HISTORY OF TEXAS.
5. To constantly strive to secure entire
harmony and good will among all mankind
and brotherly love among ourselves.
6. To suppress personal, local, sectional
and national prejudices, all unhealthful
rivalry and all selfish ambition.
7. The brightest jewels which it garners
are the tears of widows and orphans, and its
imperative commands are to visit the homes
where lacerated hearts are bleeding, to assuage
the sufferings of a brother or a sister,
bury the dead, care for the widows, and educate
the orphans; to exercise charity toward
offenders; to construe words and deeds in
their most favorable light, granting honesty
of purpose and good intentions to others, and
to protect the principles of the Alliance unto
Its laws are reason and equity, its cardinal
doctrines inspire purity of thought and life,
and its intentions are "peace on earth and
good will to men."
The first meeting of the State Alliance
was held at Central, Parker county, Texas.
Twelve sub-alliances were represented.
The membership of the order in Texas is
now estimated at 250,000.
The legislature appropriated $500 for the
encouragement of the movement, to be used
by the board of directors of the Agricultural
and Mechanical College as they might direct.
By direction of the board the college authorities
have arranged for holding an institute in
each congressional district in this State, at
which lectures on subjects relating to agriculture,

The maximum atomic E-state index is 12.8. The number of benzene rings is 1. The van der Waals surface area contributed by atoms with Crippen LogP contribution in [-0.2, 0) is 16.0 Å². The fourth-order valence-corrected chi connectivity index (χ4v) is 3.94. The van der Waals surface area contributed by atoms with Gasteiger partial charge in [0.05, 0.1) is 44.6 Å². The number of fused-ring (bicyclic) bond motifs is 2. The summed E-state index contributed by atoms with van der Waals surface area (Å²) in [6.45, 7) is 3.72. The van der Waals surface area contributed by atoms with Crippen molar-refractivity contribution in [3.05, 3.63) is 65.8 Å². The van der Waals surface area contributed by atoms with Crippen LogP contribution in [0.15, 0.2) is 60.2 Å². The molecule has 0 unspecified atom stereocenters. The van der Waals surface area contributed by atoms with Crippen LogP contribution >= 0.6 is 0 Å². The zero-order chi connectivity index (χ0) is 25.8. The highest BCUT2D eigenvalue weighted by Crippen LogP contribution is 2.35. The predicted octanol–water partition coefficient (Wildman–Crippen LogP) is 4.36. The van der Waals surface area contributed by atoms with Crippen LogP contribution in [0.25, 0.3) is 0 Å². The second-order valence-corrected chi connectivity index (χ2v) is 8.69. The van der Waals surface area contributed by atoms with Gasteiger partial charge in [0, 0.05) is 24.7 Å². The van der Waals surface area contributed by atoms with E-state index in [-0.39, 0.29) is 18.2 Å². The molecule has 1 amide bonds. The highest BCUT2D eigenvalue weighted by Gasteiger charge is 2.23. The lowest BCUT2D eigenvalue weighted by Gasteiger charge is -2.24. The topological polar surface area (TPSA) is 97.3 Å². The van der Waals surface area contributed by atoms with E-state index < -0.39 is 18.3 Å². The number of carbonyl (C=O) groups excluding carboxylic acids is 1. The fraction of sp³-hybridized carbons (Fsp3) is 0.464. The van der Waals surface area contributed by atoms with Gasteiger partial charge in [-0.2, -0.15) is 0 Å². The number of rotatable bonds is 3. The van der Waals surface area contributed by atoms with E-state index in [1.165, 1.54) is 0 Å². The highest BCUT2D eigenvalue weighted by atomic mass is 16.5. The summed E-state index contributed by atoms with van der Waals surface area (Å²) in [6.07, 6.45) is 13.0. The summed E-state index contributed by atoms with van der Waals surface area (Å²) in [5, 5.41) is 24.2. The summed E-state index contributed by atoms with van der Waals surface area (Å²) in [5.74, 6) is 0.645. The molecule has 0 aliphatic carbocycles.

stock-raising and other subjects of
practical utility to the farmers will be de'livered
by the professors of the college and
such other persons as they and the local corn.
mittee at the place of holding the institute
may determine. The products of the farmn
are also exhibited, and results of the best
methods of work in all departments of farm
labor are shown.
Farmers' institutes have been held at several
points in the State, and in every instance
they were attended with great interest and
enthusiasm among the people. With more
liberal encouragement onl the part of thie legislature
they would become powerful agencies
in awakening a deeper interest among the
people in improved methods of farnning, and
directing public attention to the importance
and value of the work now being done at the
Agricultural and Mechanical College in instructing
the youth of the State in the science
of agriculture and the mechanic arts.
Farmers' institutes are open and free to all
who choose to attend them, and thus afford a
means of interchanging ideas and opinions
among the agricultural classes, unencumbered
by any conditions whatever.
To convey a correct idea of the climate of
any section by giving a statement of "mean
temperatures" by the year or month, or even
by the day, is misleading, from the fact that
the mean temperature of great extremes may
be the same as that of slight variations. For
example, the mean between zero and 100
(fifty) is the same as that between forty and
sixty, which also is fifty. To give a correct impress'on
of climate one needs to state the
number of times the temperature reaches
certain extremes in each year for a number
of years, with accompanying statements of
the wind and moisture prevailing at the same
times. A table giving all these items is too
tedious for the ordinary reader to scan, and
Lewis Publishing Company, publisher. History of Texas, together with a biographical history of Milam, Williamson, Bastrop, Travis, Lee and Burleson counties : containing a concise history of the state, with portraits and biographies of prominent citizens of the above named counties, and personal histories of many of the early settlers and leading families. Chicago. The Portal to Texas History. http://texashistory.unt.edu/ark:/67531/metapth29785/. Accessed March 8, 2014.